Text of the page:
It turns out that the Rwanda genocide report I gave a few days ago was true enough – truer than true it turns out – and worse. Our intrepid Victoria Fontan was visiting genocide commemoration sites outside of Kigali. Mostly they are housed in churches where thousands of Rwandans were slaughtered. The exhibits are simple and chilling. Skulls everywhere, bodies exhumed and clothes representing the dead on church pews. I have to get a fuller picture to be sure but it seems that Yad Vashem, the Israeli Holocaust museum, is involved as an advising institution in these memorials, as no doubt the Holocaust museum in Washington is.
It’s not surprising, then, that the Rwandan government fashions itself as the new Israel or, rather, the Israel of Africa, and is using genocide commemorations to buttress its own interventionist policies. Those policies include its presence in the Congo as a way of assuring that Rwanda will – never again – experience another genocide.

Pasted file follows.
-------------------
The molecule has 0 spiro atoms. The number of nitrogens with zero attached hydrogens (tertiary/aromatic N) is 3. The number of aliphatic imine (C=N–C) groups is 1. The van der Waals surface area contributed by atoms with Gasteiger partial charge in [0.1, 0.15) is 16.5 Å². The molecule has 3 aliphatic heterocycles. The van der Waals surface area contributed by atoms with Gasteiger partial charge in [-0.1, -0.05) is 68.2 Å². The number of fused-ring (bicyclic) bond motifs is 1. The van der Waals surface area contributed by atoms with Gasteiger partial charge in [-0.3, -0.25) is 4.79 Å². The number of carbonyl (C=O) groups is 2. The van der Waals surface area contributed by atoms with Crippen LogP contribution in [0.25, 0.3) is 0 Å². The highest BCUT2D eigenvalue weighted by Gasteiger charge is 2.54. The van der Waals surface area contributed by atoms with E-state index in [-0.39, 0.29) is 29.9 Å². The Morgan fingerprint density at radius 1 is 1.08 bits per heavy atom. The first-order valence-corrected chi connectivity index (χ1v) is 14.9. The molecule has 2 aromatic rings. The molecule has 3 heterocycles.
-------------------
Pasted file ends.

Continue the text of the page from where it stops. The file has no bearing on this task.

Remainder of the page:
Never again. Sound familiar? Most Jewish thought and action is based around what might be called Second Holocaust Prevention. Who can question policies whose express purpose is to prevent a repetition of a second Holocaust/genocide. Even if it places others in harm’s way or places the Holocaust/genocide heirs in dangerous situations either immediately or in the near future.
Second Holocaust/genocide Prevention policies are forever and entangled. Empire wherever you are located on the map is essential. Such programs can never end, by definition.
Meanwhile those countries that were complicit in Holocaust/genocide have such difficulty admitting it that the Austrians and even the French still can’t fess up almost seventy years later. They continue to play the victim of Hitler’s “forced” entry into their lives. After arriving, this was the first discussion I had with one of the Austrian program organizers.
Thoughts about exporting the Holocaust as I begin teaching today. Strange, before I even present the “exporting” argument I have to argue that the Holocaust is relevant to consider. That’s how far the exporting theme has gone, unnamed of course. Now, with the Rwanda commemoration situation coming to my attention in a new way, I think of how we’ve colonized the Holocaust. How we need to decolonize the Holocaust. And what colonizing and decolonizing the Holocaust actually mean.